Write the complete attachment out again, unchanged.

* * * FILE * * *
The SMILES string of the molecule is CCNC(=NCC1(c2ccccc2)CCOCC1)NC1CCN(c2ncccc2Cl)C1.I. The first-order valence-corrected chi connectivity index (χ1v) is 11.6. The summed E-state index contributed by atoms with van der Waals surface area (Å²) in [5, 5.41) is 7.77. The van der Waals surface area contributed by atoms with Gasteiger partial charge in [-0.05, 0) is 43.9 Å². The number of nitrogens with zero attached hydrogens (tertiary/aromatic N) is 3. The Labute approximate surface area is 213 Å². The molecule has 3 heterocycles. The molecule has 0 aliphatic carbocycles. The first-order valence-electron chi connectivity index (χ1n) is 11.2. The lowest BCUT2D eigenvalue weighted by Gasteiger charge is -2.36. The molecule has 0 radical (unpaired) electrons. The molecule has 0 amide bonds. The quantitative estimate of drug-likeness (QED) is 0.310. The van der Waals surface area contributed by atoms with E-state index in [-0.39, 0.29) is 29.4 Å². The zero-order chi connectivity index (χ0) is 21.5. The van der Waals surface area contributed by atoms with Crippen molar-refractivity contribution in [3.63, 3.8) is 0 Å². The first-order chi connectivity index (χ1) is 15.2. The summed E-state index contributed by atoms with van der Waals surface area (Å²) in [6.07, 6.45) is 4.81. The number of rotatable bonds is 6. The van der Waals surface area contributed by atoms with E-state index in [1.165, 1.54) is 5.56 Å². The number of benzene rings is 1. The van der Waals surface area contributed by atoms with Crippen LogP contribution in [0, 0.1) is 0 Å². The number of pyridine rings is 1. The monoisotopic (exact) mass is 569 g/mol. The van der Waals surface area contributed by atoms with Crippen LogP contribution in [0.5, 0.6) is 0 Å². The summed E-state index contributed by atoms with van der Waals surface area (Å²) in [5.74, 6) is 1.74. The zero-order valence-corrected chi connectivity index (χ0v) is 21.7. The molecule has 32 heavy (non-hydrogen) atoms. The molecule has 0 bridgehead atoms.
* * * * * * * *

The SMILES string of the molecule is CCNC(=NCC1(c2ccccc2)CCOCC1)NC1CCN(c2ncccc2Cl)C1.I. The first-order valence-corrected chi connectivity index (χ1v) is 11.6. The summed E-state index contributed by atoms with van der Waals surface area (Å²) in [5, 5.41) is 7.77. The van der Waals surface area contributed by atoms with Gasteiger partial charge in [-0.05, 0) is 43.9 Å². The number of nitrogens with zero attached hydrogens (tertiary/aromatic N) is 3. The Labute approximate surface area is 213 Å². The molecule has 3 heterocycles. The molecule has 0 aliphatic carbocycles. The first-order valence-electron chi connectivity index (χ1n) is 11.2. The lowest BCUT2D eigenvalue weighted by Gasteiger charge is -2.36. The molecule has 0 radical (unpaired) electrons. The molecule has 0 amide bonds. The quantitative estimate of drug-likeness (QED) is 0.310. The van der Waals surface area contributed by atoms with E-state index in [-0.39, 0.29) is 29.4 Å². The zero-order chi connectivity index (χ0) is 21.5. The van der Waals surface area contributed by atoms with Crippen molar-refractivity contribution in [3.63, 3.8) is 0 Å². The first-order chi connectivity index (χ1) is 15.2. The summed E-state index contributed by atoms with van der Waals surface area (Å²) in [6.07, 6.45) is 4.81. The number of rotatable bonds is 6. The van der Waals surface area contributed by atoms with E-state index in [1.165, 1.54) is 5.56 Å². The number of benzene rings is 1. The van der Waals surface area contributed by atoms with Crippen LogP contribution in [0, 0.1) is 0 Å². The number of pyridine rings is 1. The monoisotopic (exact) mass is 569 g/mol. The van der Waals surface area contributed by atoms with Crippen LogP contribution in [0.5, 0.6) is 0 Å². The summed E-state index contributed by atoms with van der Waals surface area (Å²) in [5.74, 6) is 1.74. The zero-order valence-corrected chi connectivity index (χ0v) is 21.7. The molecule has 32 heavy (non-hydrogen) atoms. The molecule has 0 bridgehead atoms.